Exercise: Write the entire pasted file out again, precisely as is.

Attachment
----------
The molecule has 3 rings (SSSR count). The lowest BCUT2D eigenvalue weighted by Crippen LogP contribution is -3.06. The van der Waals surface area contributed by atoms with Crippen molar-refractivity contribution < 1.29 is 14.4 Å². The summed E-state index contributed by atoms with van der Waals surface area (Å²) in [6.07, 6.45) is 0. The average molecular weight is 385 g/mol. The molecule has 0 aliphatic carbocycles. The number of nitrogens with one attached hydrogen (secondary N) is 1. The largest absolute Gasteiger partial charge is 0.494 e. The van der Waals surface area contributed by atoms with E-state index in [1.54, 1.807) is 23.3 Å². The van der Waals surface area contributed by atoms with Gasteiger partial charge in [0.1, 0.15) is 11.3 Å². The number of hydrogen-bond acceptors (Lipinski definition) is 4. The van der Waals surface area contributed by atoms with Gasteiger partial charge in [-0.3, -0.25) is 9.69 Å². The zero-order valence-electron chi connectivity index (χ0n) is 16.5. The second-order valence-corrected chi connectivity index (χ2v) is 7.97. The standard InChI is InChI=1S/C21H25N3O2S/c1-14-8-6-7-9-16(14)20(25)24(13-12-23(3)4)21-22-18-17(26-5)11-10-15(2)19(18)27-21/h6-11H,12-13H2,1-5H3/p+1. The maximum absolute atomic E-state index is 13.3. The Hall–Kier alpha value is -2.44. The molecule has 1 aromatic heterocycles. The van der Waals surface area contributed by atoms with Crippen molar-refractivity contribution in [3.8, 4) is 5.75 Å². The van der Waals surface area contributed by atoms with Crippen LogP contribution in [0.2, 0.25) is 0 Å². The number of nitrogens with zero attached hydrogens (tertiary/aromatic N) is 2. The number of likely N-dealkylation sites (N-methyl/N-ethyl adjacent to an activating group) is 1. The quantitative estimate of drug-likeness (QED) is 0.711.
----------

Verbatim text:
The molecule has 3 rings (SSSR count). The lowest BCUT2D eigenvalue weighted by Crippen LogP contribution is -3.06. The van der Waals surface area contributed by atoms with Crippen molar-refractivity contribution < 1.29 is 14.4 Å². The summed E-state index contributed by atoms with van der Waals surface area (Å²) in [6.07, 6.45) is 0. The average molecular weight is 385 g/mol. The molecule has 0 aliphatic carbocycles. The number of nitrogens with one attached hydrogen (secondary N) is 1. The largest absolute Gasteiger partial charge is 0.494 e. The van der Waals surface area contributed by atoms with E-state index in [1.54, 1.807) is 23.3 Å². The van der Waals surface area contributed by atoms with Gasteiger partial charge in [0.1, 0.15) is 11.3 Å². The number of hydrogen-bond acceptors (Lipinski definition) is 4. The van der Waals surface area contributed by atoms with Gasteiger partial charge in [-0.3, -0.25) is 9.69 Å². The zero-order valence-electron chi connectivity index (χ0n) is 16.5. The second-order valence-corrected chi connectivity index (χ2v) is 7.97. The standard InChI is InChI=1S/C21H25N3O2S/c1-14-8-6-7-9-16(14)20(25)24(13-12-23(3)4)21-22-18-17(26-5)11-10-15(2)19(18)27-21/h6-11H,12-13H2,1-5H3/p+1. The maximum absolute atomic E-state index is 13.3. The Hall–Kier alpha value is -2.44. The molecule has 1 aromatic heterocycles. The van der Waals surface area contributed by atoms with Crippen molar-refractivity contribution in [3.8, 4) is 5.75 Å². The van der Waals surface area contributed by atoms with Crippen LogP contribution in [0.2, 0.25) is 0 Å². The number of nitrogens with zero attached hydrogens (tertiary/aromatic N) is 2. The number of likely N-dealkylation sites (N-methyl/N-ethyl adjacent to an activating group) is 1. The quantitative estimate of drug-likeness (QED) is 0.711.